Book Review

The Case of Charles Dexter Ward (1941)


Cover Illustration – Michael Whelan

“The essential Saltes of Animals may be so prepared and preserved, that an ingenious Man may have the whole Ark of Noah in his own Studie, and raise the fine Shape of an Animal out of its Ashes at his Pleasure; and by the lyke Method from the essential Saltes of humane Dust, a Philosopher may, without any criminal Necromancy, call up the Shape of any dead Ancestour from the Dust whereinto his Bodie has been incinerated.”
-Petrus Borellus as paraphrased by Cotton Mather and quoted by H.P. Lovecraft, The Case of Charles Dexter Ward



mystic_knight1 “The following is a guest post by The Midnight Mystic Mage.”

Alright, after finishing a review on the adaptation of this book  The Haunted Palace , it only seems fitting that next I would review the novel itself. So far this is the story by Lovecraft that has drawn me into it the most (I am currently reading through his work on, it’s a great resource), the title is The Case of Charles Dexter Ward. There is so much to love about this book. Much of the book follows the Ward’s family doctor, Dr. Willet. He is investigating to see what has brought about the drastic changes with Charles. Charles is a young man who is very much fascinated by history & genealogy, he is described as an antiquarian. He lives with family and they begin to notice a change in him as he delves deeper and deeper into his studies. The spark that ignites this change is when he begins to research an ancient relative of his, Joseph Curwen. He becomes very reserved, and does not discuss his studies as much. Not only does he become more reclusive, but Ward also experiences an extreme change of character. Instead of being fascinated with history and genealogy, he begins to inquire about the modern-day and even begins to speak with an anachronistic dialect and manner.

Image result for the case of charles dexter ward

by Abigail Larson

Ward lives with his mother and father, and is very close with Dr. Willet who I mentioned earlier. Willet even delivered Ward into the world and had remained his family doctor his whole life. So when the “Alienists” or Psychiatrists begin examining Charles and declaring him mad before Willet believes it the case, it is true that is not his area of expertise, but he is also a much better judge of his character.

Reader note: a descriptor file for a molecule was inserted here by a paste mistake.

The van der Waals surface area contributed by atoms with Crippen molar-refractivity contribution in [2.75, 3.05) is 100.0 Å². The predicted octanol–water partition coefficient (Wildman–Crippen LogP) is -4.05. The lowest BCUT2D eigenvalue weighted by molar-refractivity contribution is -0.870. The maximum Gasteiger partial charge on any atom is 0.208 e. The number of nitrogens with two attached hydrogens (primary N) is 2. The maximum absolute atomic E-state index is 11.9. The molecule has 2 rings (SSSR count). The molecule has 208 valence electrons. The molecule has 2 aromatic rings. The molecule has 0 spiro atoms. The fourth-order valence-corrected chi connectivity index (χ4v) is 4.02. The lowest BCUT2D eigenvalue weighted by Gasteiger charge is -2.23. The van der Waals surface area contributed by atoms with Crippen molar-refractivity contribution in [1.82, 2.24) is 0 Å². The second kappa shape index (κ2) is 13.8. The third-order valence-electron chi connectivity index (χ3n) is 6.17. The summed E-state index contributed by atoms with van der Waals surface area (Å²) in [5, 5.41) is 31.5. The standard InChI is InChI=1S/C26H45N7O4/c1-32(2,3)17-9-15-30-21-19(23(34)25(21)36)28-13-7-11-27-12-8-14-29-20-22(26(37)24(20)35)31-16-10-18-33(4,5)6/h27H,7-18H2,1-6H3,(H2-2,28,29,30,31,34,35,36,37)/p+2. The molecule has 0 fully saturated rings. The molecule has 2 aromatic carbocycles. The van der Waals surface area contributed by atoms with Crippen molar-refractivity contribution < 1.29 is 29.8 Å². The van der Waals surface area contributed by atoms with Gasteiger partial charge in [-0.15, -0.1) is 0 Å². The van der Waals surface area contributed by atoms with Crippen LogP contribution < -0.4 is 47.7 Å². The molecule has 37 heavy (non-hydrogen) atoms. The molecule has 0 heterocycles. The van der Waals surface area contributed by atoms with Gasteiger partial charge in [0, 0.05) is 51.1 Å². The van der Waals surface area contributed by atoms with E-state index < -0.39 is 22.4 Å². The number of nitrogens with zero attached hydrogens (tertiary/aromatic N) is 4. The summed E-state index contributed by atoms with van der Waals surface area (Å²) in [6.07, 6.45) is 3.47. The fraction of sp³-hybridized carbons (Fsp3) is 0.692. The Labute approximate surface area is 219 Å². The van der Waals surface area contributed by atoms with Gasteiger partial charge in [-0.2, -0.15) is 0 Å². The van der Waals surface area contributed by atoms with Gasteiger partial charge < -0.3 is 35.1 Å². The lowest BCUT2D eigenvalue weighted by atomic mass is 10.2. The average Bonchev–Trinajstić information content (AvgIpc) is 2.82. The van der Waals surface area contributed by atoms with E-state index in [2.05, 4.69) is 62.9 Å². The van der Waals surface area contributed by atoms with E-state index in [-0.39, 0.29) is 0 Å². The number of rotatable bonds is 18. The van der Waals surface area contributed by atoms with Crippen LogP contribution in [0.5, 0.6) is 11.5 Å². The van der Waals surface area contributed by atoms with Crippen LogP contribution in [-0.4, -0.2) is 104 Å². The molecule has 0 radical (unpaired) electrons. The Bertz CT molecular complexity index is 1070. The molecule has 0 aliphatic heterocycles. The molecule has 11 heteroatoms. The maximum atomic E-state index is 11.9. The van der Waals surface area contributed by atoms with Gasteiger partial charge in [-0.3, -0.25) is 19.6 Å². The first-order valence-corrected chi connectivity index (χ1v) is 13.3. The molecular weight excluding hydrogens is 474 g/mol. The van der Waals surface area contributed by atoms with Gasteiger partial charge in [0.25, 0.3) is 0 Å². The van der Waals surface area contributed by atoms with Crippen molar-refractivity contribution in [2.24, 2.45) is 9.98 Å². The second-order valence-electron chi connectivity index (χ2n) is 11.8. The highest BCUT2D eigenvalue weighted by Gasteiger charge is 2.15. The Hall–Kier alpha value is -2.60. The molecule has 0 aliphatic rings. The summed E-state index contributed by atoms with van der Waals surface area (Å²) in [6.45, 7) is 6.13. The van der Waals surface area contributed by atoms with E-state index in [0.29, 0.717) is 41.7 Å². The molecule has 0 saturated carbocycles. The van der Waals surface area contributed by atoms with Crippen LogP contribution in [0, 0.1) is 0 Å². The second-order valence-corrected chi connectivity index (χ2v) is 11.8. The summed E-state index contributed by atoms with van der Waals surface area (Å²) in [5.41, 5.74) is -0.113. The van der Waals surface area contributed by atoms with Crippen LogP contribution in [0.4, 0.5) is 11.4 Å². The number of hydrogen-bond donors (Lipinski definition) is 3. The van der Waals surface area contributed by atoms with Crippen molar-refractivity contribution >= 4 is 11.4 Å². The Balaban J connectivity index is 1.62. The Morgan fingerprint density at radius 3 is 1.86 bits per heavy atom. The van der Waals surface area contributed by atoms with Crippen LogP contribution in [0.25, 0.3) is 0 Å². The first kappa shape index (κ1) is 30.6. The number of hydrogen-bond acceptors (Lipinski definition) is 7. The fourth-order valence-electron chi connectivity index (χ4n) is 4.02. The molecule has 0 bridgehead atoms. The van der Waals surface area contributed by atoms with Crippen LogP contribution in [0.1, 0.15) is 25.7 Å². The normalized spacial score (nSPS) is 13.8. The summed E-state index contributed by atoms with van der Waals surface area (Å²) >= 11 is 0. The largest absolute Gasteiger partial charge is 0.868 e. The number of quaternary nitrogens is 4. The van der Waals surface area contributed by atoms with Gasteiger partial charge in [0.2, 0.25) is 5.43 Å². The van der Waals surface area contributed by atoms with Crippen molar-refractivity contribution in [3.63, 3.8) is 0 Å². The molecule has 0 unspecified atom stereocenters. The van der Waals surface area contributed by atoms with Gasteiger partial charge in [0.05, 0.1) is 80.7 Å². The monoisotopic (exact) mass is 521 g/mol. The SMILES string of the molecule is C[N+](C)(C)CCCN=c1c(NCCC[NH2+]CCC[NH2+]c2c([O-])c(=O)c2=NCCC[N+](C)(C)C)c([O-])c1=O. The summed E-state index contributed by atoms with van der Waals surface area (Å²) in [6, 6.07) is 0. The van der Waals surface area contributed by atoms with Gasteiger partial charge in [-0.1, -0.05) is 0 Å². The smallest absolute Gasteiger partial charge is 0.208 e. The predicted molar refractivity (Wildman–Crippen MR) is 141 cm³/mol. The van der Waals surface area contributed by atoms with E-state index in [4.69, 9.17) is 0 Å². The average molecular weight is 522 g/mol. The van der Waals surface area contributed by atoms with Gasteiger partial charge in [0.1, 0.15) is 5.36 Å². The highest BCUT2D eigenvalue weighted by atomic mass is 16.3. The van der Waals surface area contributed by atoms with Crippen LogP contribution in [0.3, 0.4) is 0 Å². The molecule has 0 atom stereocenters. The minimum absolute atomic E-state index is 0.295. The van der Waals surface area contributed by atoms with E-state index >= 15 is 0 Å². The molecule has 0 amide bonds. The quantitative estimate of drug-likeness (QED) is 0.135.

Of course we as the reading audience know soon enough that madness has nothing to do with what is wrong with the young man at all. You see the thing that brought his studies into a darker place is his findings about Joseph Curwen and his dark occult studies. There was almost a sort of conspiracy trying to erase the man from existence. Of course this is of great interest to Ward, the Antiquarian and Genealogy enthusiast that he is. The more and more he pursues this lost relative the further he goes into the Occultism and dark arts that his ancestor so fervently studied.

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via –

Joseph Curwen is another story altogether from Charles. The man was from a well-known family, he was a philanthropist, and helped our beloved politicians although he was not one himself. Probably the biggest contribution to the city was his shipping, basically every business relied on him to get them their goods. As you can imagine it took quite a lot of strange occurrences and evidence before the town was able to turn on a man who did so much good in the public eye. Of course there were plenty of both.

Curwen fled from Salem during the witch trials to escape persecution. He did a great job at first of saving face, by way of the previously mentioned acts and others. Eventually though people started to wonder about this guy. What are the crazy noises we keep hearing coming from his house? Why do the helpers he hires for such high wages keep up and disappearing? Why is he having Mummies smuggled in to town and brought to his place? No I didn’t just make that last one up. I won’t beat around the bush too much, if you read the quote in the beginning you probably have guessed by now that this guy is into some strange necromancy stuff.

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by Jagoba Lekuona Huegun